Tag Archives: Integrative Thinking

Integrative Thinking

I have long been a fan of Henry Mintzberg.  In fact from the mid 90’s when I wrestled with his tome “The Rise and Fall of Strategic Planning” I knew I would have to linger longer at his lectern….

“Organizational effectiveness does not lie in that narrow minded concept called rationality. It lies in the blend of clearheaded logic and powerful intuition”
― Henry Mintzberg


This “blend” of logic and intuition is directly in sympathy with his fellow Canadian, Roger L. Martin.  A clear blog on this is here written by the also clear-minded Liviu Nedelescu.  This integrative thinking attains the best of both worlds (logic vs intuition), not by averaging them, but by transcending and unifying them.

This reminds me of a shadow parable.   Here is picture of a shadow cast by a seemingly haphazard array of 3D objects:

Kumi Yamashita’s “Profile (1994)” (Wood, Light, Cast Shadow/H150 cm x W300 cm x D8 cm) The letters and numbers scattered on the wall, lit from the left, cast a silhouette of a man’s face.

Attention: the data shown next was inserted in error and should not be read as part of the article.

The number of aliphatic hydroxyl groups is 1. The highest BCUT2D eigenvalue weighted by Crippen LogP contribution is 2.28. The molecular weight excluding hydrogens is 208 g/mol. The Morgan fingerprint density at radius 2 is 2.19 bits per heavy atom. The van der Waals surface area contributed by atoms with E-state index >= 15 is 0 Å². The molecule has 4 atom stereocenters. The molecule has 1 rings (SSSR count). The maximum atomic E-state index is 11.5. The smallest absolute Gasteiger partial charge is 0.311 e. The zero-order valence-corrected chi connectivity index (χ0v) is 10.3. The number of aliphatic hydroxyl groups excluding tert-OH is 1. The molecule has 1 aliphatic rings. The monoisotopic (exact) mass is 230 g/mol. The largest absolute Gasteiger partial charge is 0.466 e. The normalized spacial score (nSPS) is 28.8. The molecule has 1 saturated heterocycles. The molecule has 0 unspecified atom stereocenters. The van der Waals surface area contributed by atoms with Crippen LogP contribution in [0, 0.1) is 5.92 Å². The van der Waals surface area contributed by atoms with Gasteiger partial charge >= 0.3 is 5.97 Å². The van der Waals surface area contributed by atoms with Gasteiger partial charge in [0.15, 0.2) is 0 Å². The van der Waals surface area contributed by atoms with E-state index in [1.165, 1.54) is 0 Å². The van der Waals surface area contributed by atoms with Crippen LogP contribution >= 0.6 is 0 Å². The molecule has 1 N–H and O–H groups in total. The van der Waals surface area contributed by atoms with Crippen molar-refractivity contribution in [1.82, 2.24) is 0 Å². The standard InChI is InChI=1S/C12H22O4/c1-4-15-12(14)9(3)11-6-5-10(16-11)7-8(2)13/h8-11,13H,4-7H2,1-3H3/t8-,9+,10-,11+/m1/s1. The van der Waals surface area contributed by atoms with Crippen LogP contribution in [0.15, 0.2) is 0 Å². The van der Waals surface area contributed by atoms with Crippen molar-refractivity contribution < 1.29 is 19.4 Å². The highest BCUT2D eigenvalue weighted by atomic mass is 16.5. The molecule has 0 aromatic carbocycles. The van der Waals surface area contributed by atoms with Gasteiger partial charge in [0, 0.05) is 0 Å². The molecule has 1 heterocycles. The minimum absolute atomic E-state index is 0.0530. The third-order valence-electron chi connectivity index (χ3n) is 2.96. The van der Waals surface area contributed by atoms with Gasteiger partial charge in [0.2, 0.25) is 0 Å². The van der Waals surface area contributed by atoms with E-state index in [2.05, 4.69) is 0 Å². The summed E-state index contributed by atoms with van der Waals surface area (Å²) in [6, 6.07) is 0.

The main problem we have – in my opinion – in our modern world is that we perceive our biggest challenges at too-low-a-level.

This is sometimes paraphrased in the following well-known form:

We cannot solve our problems with the same thinking we used when we created them.

― Albert Einstein

This challenge is better understood in another of recent Liviu’s blogs.  In it, he encourages us (like one calling to those about to leap into the lake from a high ledge above) with, “The end of certainty is where the fun really begins.”

I suppose one person’s fun, is another’s terror.  My point is however that for many of our current challenges (economic, social, political, religious, etc.) we need to at least occasionally get “up on the balcony”.  This latter phrase is from Heifetz and Linsky who (for me) write most powerfully on “Adaptive Leadership” which directly addresses these messy, integrative challenges (or wicked problems, as some call them).

The bad news for “experts”, is that all of the thinkers above say these adaptive challenges are not their domain-of-expertise.  This is where courageous leadership is called for.

Once again, as a knowledge worker, I am somewhat dismayed when the leadership-as-the-answer “solution” is evoked.  I, as a learned person, would dearly love to have the “answer” at hand and so help win the day.  But I must become more humble in my ambitions if I want to be of value…

“To attain knowledge, add things everyday. To attain wisdom, remove things every day.”

― Lao Tzu